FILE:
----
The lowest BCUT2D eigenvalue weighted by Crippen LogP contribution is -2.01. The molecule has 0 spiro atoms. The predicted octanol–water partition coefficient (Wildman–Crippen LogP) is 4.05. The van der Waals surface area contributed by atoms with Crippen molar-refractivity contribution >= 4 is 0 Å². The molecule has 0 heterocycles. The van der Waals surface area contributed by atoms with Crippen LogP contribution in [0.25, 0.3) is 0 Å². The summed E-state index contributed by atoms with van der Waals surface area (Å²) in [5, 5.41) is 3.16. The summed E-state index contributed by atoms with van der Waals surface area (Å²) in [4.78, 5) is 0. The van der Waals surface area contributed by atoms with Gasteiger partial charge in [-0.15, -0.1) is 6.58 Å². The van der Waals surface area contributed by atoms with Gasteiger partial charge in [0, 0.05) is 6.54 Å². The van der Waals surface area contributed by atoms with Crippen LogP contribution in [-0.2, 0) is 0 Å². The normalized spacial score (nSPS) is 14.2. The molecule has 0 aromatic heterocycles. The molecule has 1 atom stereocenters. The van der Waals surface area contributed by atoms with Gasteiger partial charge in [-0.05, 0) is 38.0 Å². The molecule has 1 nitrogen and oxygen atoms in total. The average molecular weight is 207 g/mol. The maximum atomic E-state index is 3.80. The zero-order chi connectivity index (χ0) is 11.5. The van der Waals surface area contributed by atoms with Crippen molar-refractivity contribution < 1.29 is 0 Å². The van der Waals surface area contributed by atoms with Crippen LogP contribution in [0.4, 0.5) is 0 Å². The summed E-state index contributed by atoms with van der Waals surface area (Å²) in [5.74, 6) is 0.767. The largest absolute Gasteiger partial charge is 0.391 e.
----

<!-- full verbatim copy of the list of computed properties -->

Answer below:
The lowest BCUT2D eigenvalue weighted by Crippen LogP contribution is -2.01. The molecule has 0 spiro atoms. The predicted octanol–water partition coefficient (Wildman–Crippen LogP) is 4.05. The van der Waals surface area contributed by atoms with Crippen molar-refractivity contribution >= 4 is 0 Å². The molecule has 0 heterocycles. The van der Waals surface area contributed by atoms with Crippen LogP contribution in [0.25, 0.3) is 0 Å². The summed E-state index contributed by atoms with van der Waals surface area (Å²) in [5, 5.41) is 3.16. The summed E-state index contributed by atoms with van der Waals surface area (Å²) in [4.78, 5) is 0. The van der Waals surface area contributed by atoms with Gasteiger partial charge in [-0.15, -0.1) is 6.58 Å². The van der Waals surface area contributed by atoms with Gasteiger partial charge in [0, 0.05) is 6.54 Å². The van der Waals surface area contributed by atoms with Crippen LogP contribution in [-0.2, 0) is 0 Å². The normalized spacial score (nSPS) is 14.2. The molecule has 0 aromatic heterocycles. The molecule has 1 atom stereocenters. The van der Waals surface area contributed by atoms with Gasteiger partial charge in [-0.05, 0) is 38.0 Å². The molecule has 1 nitrogen and oxygen atoms in total. The average molecular weight is 207 g/mol. The maximum atomic E-state index is 3.80. The zero-order chi connectivity index (χ0) is 11.5. The van der Waals surface area contributed by atoms with Crippen molar-refractivity contribution < 1.29 is 0 Å². The van der Waals surface area contributed by atoms with Crippen LogP contribution in [0.4, 0.5) is 0 Å². The summed E-state index contributed by atoms with van der Waals surface area (Å²) in [5.74, 6) is 0.767. The largest absolute Gasteiger partial charge is 0.391 e.